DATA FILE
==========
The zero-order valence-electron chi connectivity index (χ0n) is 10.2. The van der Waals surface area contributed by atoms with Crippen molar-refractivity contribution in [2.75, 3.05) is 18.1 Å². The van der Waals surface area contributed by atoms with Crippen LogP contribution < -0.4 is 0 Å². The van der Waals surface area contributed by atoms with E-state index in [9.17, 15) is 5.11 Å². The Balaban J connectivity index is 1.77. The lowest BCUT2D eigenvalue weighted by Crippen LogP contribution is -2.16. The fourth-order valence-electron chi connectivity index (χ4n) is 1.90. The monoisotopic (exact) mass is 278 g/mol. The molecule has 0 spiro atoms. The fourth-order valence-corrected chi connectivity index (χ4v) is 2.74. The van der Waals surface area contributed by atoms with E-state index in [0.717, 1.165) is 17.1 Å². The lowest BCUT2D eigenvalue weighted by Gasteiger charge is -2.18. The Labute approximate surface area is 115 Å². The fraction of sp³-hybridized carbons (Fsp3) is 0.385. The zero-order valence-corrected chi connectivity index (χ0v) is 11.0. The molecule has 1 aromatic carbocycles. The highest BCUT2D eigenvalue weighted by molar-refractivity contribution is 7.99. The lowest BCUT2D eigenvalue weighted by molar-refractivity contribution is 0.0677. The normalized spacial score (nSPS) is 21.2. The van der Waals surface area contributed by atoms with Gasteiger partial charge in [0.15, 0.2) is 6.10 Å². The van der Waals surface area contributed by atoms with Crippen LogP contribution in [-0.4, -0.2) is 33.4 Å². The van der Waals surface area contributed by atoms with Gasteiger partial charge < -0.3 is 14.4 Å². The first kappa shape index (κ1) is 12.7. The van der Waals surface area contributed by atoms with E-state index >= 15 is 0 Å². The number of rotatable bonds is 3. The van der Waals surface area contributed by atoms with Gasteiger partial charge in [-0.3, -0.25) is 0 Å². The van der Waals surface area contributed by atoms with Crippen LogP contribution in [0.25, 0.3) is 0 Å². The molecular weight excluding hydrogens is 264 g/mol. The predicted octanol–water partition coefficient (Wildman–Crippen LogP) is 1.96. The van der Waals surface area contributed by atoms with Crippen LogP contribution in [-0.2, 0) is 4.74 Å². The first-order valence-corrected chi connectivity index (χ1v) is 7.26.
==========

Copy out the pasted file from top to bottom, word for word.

The zero-order valence-electron chi connectivity index (χ0n) is 10.2. The van der Waals surface area contributed by atoms with Crippen molar-refractivity contribution in [2.75, 3.05) is 18.1 Å². The van der Waals surface area contributed by atoms with Crippen LogP contribution < -0.4 is 0 Å². The van der Waals surface area contributed by atoms with E-state index in [9.17, 15) is 5.11 Å². The Balaban J connectivity index is 1.77. The lowest BCUT2D eigenvalue weighted by Crippen LogP contribution is -2.16. The fourth-order valence-electron chi connectivity index (χ4n) is 1.90. The monoisotopic (exact) mass is 278 g/mol. The molecule has 0 spiro atoms. The fourth-order valence-corrected chi connectivity index (χ4v) is 2.74. The van der Waals surface area contributed by atoms with E-state index in [0.717, 1.165) is 17.1 Å². The lowest BCUT2D eigenvalue weighted by Gasteiger charge is -2.18. The Labute approximate surface area is 115 Å². The fraction of sp³-hybridized carbons (Fsp3) is 0.385. The zero-order valence-corrected chi connectivity index (χ0v) is 11.0. The molecule has 1 aromatic carbocycles. The highest BCUT2D eigenvalue weighted by molar-refractivity contribution is 7.99. The lowest BCUT2D eigenvalue weighted by molar-refractivity contribution is 0.0677. The normalized spacial score (nSPS) is 21.2. The van der Waals surface area contributed by atoms with Gasteiger partial charge in [0.15, 0.2) is 6.10 Å². The van der Waals surface area contributed by atoms with Crippen LogP contribution in [-0.4, -0.2) is 33.4 Å². The van der Waals surface area contributed by atoms with Gasteiger partial charge < -0.3 is 14.4 Å². The first kappa shape index (κ1) is 12.7. The van der Waals surface area contributed by atoms with E-state index >= 15 is 0 Å². The number of rotatable bonds is 3. The van der Waals surface area contributed by atoms with Gasteiger partial charge in [-0.3, -0.25) is 0 Å². The van der Waals surface area contributed by atoms with Crippen LogP contribution in [0.25, 0.3) is 0 Å². The molecular weight excluding hydrogens is 264 g/mol. The predicted octanol–water partition coefficient (Wildman–Crippen LogP) is 1.96. The van der Waals surface area contributed by atoms with Crippen LogP contribution in [-0.2, 0) is 4.74 Å². The first-order valence-corrected chi connectivity index (χ1v) is 7.26.